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Ethics & Religion
Column #1,925
July 12 , 2018
The Importance of Honor Codes
By Mike McManus

Does your college have an Honor Code? Probably not. Few do.

I graduated from Duke University which struggled to create an Honor Code. According to the current cover story by Scott Huler in the Duke Magazine for alumni, Duke had a difficult time establishing one. Its first code was created in 1993 - and is now being celebrated on its 25th anniversary.

An earlier effort was attempted in 1965, but it lost among Duke women, who voted it down by a thumping 3-1 margin.

When Terry Sanford, a former North Carolina governor, became president of Duke, he formed the President's Honor Council, which created the first code in 1993.

However, the Duke Chronicle reported that cheating was increasing, rather than decreasing! In 1999 38% of students acknowledged they had copied material verbatim and had not even footnoted it; 37% said they'd falsified lab data, and a stunning 45% admitted to unauthorized collaboration.

Then Duke President Nan Keohane did the honorable thing by reporting the scandalous lack of academic integrity.

Nothing significant happened until 2003 when the Honor Council adopted a standard with two points:

  • "I will not lie, cheat, or steal in my academic endeavors."
  • "I will conduct myself honorably in all my endeavors."

In 2007, Duke added a final line to the Honor Council's code, which gave it teeth:

  • "I will act if the standard is compromised."

In other words, if a student sees a fellow student cheating, he/she will report it to
authorities. One student, Jarrett Smith, concluded, "Personally, I feel like I should take some sort of measure" if he sees a misdeed.

An Honor Council member stated, "We are so fortunate to be models of moral courage in an era when we need it."

I checked with Susanne Wasiolek, Duke's Dean of Students, to learn how many honor code cases there were in a year (which is called the Duke Community Standard). She reported that in 2015-16, in a university with 6,449 undergraduates, 170 people were charged with cheating, 128 of whom were found to be guilty.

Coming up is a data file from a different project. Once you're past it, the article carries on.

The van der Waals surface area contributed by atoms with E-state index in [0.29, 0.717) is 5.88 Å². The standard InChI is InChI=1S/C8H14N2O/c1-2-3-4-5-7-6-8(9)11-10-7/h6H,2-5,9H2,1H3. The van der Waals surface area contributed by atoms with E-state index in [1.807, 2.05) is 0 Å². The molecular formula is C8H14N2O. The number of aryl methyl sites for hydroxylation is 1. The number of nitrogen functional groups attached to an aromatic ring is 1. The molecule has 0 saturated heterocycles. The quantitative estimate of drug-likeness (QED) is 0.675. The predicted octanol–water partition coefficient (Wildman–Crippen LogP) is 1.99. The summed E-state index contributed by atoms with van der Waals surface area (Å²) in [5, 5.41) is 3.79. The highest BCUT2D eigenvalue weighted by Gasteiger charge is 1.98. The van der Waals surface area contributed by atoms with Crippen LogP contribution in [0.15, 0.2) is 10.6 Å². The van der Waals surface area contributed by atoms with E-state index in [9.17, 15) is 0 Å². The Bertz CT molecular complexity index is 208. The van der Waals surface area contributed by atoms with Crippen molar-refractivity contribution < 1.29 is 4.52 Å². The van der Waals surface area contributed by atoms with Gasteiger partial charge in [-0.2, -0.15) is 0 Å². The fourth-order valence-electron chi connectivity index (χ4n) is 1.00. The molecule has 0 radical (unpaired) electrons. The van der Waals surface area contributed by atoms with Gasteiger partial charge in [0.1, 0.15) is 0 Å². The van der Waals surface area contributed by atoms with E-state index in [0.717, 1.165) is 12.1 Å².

For example, of 32 reported plagiarisms, 28 students were found guilty. Of 11 students charged with lying, 8 were found responsible. The result was that six students were expelled, 15 suspended for one semester, while others were suspended for two semesters, three semesters, and two were suspended for 5 semesters.

How does Duke's experience compare with other university Honor Codes?

Washington & Lee, with 2,200 students, traces its Honor Code to Gen. Robert E. Lee, who was the President of what was then Washington College, from 1865-1870. He asserted, "We have but one rule - that every student must be a gentleman."

As earlier version of the Honor System dates back to the 1840s. Lee took deliberate steps to encourage students to take responsibility for their own conduct, based on Lee's belief that "as a general principle you should not force young men to do their duty, but let them do it voluntarily and thereby develop their characters." In 1905 the student body assumed direct control of the Honor System by forming the Executive Committee of the Student Body.

The system is entirely self-regulated by the student body, with no faculty or board of trustees oversight. Those found guilty of violating the community's trust are asked to leave the University. Professors confidently offer unproctored or self-scheduled exams. My son, John, who was a student, had his missing wallet returned to him twice with no money missing!

As a Washington Post headline put it in 2012: "Washington and Lee's honor system: the real deal."

One remarkable feature of the W & L Honor System is that each month, several numbers are posted for all to see:

  1. The number of investigations to date in an academic year.
  2. The number of withdrawals while being investigated.
  3. The number of withdrawals in the face of a closed hearing.

Elizabeth Mugo, President of the Executive Committee of the Student Body, told me that in a recent year there were 12 investigations, which led some students to withdraw from the university. Five students went to a closed hearing, half of whom were found to be guilty.

Finally, the University of Virginia's Honor Code reported that on a campus of 23,000 students, there were 50 reported violations. Most of these students accepted an "Informed Retraction," in which they agreed to a two semester suspension. Very few insisted on a formal hearing, one of whom was expelled.

If your college doesn't have an Honor Code, help create one!

In an era of missing ethics, colleges are an ideal place for people to learn the importance of honor.


Copyright (c) 2018 Michael J. McManus, a syndicated columnist and past president of Marriage Savers. To read past columns, go to Hit Search for any topic.

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